There are benefits and disadvantages to each system, but as I have learned more about their way of doing things, it certainly has helped me understand why the country produces some of the most successful dressage competitors in the world. I was so thankful to Annie, Judy, Sven and Karen for sharing their farm with me and teaching me so much.
Verden: The 133rd Elite Sport Horse Auctions
The next stop on my trip was a visit to the town of Verden, home of the Hannoveraner (Hanoverian) Verband and the Elite Sport Horse Auctions. Verden is a quaint, charming town that feels quite small, especially compared to Hamburg. Verden is about an hour’s drive from Hamburg, but I opted to take the train, which was also quick and easy. My hotel and the train station were both in walking distance of the Niederschsenhalle, the location of the auctions.
The horse auctions in Germany are fascinating and are vastly different from our idea of horse auctions in the U.S. Not surprisingly, they have it all down to a science. The horses offered for sale have been at the facility for months, where prospective buyers can visit and test-ride them. The horses are vetted (complete with x-rays) by reputable vets and their medical records are available for prospective buyers and their vets as well. They have several international representatives available, so language barriers are not typically an issue. Photos and videos are also available and they show a live-stream for international buyers to watch if they cannot be physically present.
On day one of the auctions, the dressage horses are presented in the ring two at a time to show their gaits and their proficiency at all of the basic movements. Music plays while a commentator provides additional information about the horses. Thirty-seven show jumpers and 44 foals were also presented at the auctions.
Later that day, I attended the Gala Evening Show also at the Niedersachsenhalle. There wasn’t an empty seat in the house, and you could tell that the crowd was knowledgeable about horses, but ready to have fun. The event consisted of several acts that ranged from a performance with Icelandic Ponies to a group of dogs doing tricks to jumping exhibitions to a spoof Lipizzan drill that was performed by “riders” on foot who were dressed in traditional apparel. There was also a group of about 12 Grand Prix horse-and-rider combinations who did a freestyle to classical music that literally brought tears to my eyes. I had never seen so many talented horses and riders in one ring at the same time.
On day two of the auctions, the events began with a ceremony where officials were escorted to their posts in the arena. All of the officials sat at a large booth at the equivalent of C in a dressage ring. The auctioneer stood in the middle of the booth as agents at tables on the side were on the phone with international buyers. There were also several private agents in the stands who were on the phone with buyers who would watch the live-stream of the auctions. Each horse entered the ring one at a time and was ridden at the three basic gaits while the auctioneer took bids. If you were interested in bidding, you held an auction card up high. There were six women who stood along the quarterlines of the ring—three on each side. They held up signs and pointed to people in the stands who raised their auction cards so that the auctioneer could identify bids more quickly.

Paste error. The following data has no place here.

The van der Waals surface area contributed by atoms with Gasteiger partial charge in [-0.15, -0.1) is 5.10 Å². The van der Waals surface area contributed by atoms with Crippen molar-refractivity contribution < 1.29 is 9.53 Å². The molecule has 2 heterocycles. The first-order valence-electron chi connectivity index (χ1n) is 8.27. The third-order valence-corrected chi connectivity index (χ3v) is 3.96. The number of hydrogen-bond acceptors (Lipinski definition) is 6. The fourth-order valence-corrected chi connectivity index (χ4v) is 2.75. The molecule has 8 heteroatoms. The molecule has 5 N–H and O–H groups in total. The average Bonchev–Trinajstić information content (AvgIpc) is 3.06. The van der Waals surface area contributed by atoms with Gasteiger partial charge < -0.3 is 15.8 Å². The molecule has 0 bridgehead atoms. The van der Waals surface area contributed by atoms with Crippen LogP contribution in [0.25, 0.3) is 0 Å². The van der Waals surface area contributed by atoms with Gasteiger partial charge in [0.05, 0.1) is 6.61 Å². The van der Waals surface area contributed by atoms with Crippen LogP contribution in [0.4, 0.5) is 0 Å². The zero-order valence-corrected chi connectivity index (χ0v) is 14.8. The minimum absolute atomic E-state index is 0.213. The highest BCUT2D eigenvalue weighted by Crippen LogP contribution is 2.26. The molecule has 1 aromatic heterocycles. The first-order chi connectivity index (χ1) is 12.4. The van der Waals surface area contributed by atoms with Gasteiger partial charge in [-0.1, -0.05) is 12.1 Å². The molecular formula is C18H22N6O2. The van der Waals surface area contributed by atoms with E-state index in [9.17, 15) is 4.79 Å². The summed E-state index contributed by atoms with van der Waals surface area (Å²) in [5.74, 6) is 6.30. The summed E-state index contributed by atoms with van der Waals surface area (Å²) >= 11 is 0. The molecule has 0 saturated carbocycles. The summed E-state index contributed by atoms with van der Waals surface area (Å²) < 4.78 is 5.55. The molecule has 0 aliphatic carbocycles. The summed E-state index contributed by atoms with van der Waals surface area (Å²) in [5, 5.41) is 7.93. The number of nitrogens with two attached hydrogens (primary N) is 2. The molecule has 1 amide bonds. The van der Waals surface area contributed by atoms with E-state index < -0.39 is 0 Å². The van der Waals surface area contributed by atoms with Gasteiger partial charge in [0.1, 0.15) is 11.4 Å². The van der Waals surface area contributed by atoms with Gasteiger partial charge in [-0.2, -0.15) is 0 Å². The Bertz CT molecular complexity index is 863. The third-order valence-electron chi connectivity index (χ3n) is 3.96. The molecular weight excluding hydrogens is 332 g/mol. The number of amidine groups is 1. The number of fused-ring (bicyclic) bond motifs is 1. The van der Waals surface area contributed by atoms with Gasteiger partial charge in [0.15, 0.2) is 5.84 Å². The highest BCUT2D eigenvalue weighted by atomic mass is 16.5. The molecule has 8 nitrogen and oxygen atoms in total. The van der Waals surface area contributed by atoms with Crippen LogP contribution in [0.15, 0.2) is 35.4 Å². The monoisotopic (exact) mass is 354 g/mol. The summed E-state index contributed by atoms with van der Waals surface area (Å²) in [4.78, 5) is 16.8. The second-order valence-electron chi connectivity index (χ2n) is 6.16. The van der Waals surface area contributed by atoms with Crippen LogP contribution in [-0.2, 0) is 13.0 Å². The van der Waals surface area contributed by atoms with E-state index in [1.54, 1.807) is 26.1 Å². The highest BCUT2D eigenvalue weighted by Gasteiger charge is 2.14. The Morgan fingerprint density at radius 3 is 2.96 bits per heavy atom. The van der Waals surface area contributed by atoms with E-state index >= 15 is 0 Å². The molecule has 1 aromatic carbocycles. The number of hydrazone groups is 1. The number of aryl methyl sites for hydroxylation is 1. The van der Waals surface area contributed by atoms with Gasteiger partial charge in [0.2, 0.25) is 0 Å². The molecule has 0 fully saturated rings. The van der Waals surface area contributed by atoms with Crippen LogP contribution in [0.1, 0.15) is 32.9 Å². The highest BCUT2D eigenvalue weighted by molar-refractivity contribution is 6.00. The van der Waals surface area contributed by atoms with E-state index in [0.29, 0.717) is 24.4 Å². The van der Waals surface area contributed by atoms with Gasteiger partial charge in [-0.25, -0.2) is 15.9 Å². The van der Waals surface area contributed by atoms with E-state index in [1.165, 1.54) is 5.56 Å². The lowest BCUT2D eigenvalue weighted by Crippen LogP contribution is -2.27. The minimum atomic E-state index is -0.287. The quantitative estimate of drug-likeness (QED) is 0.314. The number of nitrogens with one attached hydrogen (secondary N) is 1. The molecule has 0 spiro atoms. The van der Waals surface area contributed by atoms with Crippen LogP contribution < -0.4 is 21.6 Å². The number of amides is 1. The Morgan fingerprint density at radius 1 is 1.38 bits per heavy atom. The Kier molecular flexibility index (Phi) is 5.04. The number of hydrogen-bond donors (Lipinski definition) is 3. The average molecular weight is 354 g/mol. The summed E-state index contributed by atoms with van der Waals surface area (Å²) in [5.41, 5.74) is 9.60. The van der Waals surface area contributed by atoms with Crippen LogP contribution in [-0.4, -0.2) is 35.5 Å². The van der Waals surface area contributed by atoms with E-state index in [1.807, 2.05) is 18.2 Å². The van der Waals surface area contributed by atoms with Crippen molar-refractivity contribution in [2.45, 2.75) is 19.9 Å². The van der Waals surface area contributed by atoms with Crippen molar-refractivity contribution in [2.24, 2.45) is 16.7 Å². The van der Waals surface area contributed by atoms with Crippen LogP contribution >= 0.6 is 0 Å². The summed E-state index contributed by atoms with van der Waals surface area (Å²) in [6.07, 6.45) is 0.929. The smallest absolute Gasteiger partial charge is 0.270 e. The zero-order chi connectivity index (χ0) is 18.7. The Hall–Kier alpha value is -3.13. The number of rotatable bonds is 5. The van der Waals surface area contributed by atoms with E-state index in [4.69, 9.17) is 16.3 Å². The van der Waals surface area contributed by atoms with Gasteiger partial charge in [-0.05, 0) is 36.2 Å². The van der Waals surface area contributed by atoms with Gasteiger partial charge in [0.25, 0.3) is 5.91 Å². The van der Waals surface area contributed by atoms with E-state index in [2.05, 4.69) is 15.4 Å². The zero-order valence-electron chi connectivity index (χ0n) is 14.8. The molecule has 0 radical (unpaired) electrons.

Each horse took less than three or four minutes to sell, and when someone won the bid on a horse, a few young girls with a basket of beverages and a rose came and delivered the goodies to the winner. It was really fun seeing people sitting beside us in the stands gleefully receiving their roses.
While I think the auctions can be a great resource for buying a very nice-quality horse at a reasonable price, this kind of buying situation is not well suited to everyone. For a lower-level Adult Amateur like myself, I think it would be very difficult to navigate this fast-paced situation without an experienced professional at your side. With the added stress of bidding against other people—and if you win the horse then actually import him to the U.S.—it’s a lot to keep track of emotionally, financially and logistically.
Another thing that I think is worth mentioning is that the riders who present the auction horses are very skilled. All of them sit quietly on huge-moving horses. Many of the horses have significant power in their hind ends, and the atmosphere in the auction hall can be quite electric, therefore magnifying their power. Plus, the horses are young and sometimes very reactive.
There wasn’t a single city I visited in Germany that I didn’t love. But if there’s one that earned a really special place in my heart, it was Münster. It’s about a two-hour train ride southwest of Hamburg and is actually only about 50 minutes by car from the Dutch border. Münster is a university town, so it’s home to a very young crowd and is also the bicycle capital of Germany. I loved how it had the feel of a small town with the conveniences of a big city. I rented an apartment there for a week and I immediately felt safe, comfortable and at home. Plus, equestrian greats like Ingrid Klimke and Helen Langehanenberg were only a short car ride away. During my time in Münster, I was lucky enough to visit both Ingrid and Helen in addition to the great Hubertus Schmidt, who is about an hour away in Paderborn. (Read more about my visit to their farms here.) In Münster I also found ancient cathedrals, a delightful gelato shop, high-end clothing stores, a beautiful tree-lined promenade that encircles the whole city and yet another beautiful lake, this one called the Aasee.